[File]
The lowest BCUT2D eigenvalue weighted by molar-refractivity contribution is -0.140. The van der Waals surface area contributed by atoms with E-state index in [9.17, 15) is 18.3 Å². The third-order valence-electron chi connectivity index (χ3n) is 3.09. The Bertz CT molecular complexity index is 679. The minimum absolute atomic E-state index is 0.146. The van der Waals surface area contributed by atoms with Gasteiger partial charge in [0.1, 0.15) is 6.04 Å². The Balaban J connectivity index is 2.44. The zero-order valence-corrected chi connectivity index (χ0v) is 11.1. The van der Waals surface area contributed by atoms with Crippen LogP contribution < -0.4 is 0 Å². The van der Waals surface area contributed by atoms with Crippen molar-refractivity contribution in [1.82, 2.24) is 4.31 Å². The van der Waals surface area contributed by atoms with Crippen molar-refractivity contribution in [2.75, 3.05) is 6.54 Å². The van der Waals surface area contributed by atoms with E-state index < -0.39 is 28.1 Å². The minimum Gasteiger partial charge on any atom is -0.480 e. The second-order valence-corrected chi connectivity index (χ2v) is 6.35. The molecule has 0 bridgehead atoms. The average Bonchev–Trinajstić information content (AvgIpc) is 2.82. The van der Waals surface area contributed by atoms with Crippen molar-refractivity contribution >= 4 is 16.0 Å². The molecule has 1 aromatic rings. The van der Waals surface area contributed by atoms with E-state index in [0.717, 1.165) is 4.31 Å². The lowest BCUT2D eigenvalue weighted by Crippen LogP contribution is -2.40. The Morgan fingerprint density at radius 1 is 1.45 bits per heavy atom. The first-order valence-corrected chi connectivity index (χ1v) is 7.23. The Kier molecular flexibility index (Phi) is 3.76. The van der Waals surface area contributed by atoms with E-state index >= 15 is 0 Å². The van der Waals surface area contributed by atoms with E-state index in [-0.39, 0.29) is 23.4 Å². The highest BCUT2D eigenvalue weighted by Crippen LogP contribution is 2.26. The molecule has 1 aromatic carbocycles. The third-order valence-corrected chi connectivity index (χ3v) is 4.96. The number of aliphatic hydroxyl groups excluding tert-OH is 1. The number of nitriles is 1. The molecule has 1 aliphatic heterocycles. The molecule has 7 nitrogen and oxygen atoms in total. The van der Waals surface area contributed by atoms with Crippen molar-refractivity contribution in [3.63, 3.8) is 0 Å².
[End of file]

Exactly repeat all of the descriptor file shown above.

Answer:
The lowest BCUT2D eigenvalue weighted by molar-refractivity contribution is -0.140. The van der Waals surface area contributed by atoms with E-state index in [9.17, 15) is 18.3 Å². The third-order valence-electron chi connectivity index (χ3n) is 3.09. The Bertz CT molecular complexity index is 679. The minimum absolute atomic E-state index is 0.146. The van der Waals surface area contributed by atoms with Gasteiger partial charge in [0.1, 0.15) is 6.04 Å². The Balaban J connectivity index is 2.44. The zero-order valence-corrected chi connectivity index (χ0v) is 11.1. The van der Waals surface area contributed by atoms with Crippen LogP contribution < -0.4 is 0 Å². The van der Waals surface area contributed by atoms with Crippen molar-refractivity contribution in [1.82, 2.24) is 4.31 Å². The van der Waals surface area contributed by atoms with Crippen molar-refractivity contribution in [2.75, 3.05) is 6.54 Å². The van der Waals surface area contributed by atoms with E-state index < -0.39 is 28.1 Å². The minimum Gasteiger partial charge on any atom is -0.480 e. The second-order valence-corrected chi connectivity index (χ2v) is 6.35. The molecule has 0 bridgehead atoms. The average Bonchev–Trinajstić information content (AvgIpc) is 2.82. The van der Waals surface area contributed by atoms with Crippen molar-refractivity contribution >= 4 is 16.0 Å². The molecule has 1 aromatic rings. The van der Waals surface area contributed by atoms with E-state index in [0.717, 1.165) is 4.31 Å². The lowest BCUT2D eigenvalue weighted by Crippen LogP contribution is -2.40. The Morgan fingerprint density at radius 1 is 1.45 bits per heavy atom. The first-order valence-corrected chi connectivity index (χ1v) is 7.23. The Kier molecular flexibility index (Phi) is 3.76. The van der Waals surface area contributed by atoms with E-state index >= 15 is 0 Å². The van der Waals surface area contributed by atoms with E-state index in [-0.39, 0.29) is 23.4 Å². The highest BCUT2D eigenvalue weighted by Crippen LogP contribution is 2.26. The molecule has 1 aromatic carbocycles. The third-order valence-corrected chi connectivity index (χ3v) is 4.96. The number of aliphatic hydroxyl groups excluding tert-OH is 1. The number of nitriles is 1. The molecule has 1 aliphatic heterocycles. The molecule has 7 nitrogen and oxygen atoms in total. The van der Waals surface area contributed by atoms with Crippen molar-refractivity contribution in [3.63, 3.8) is 0 Å².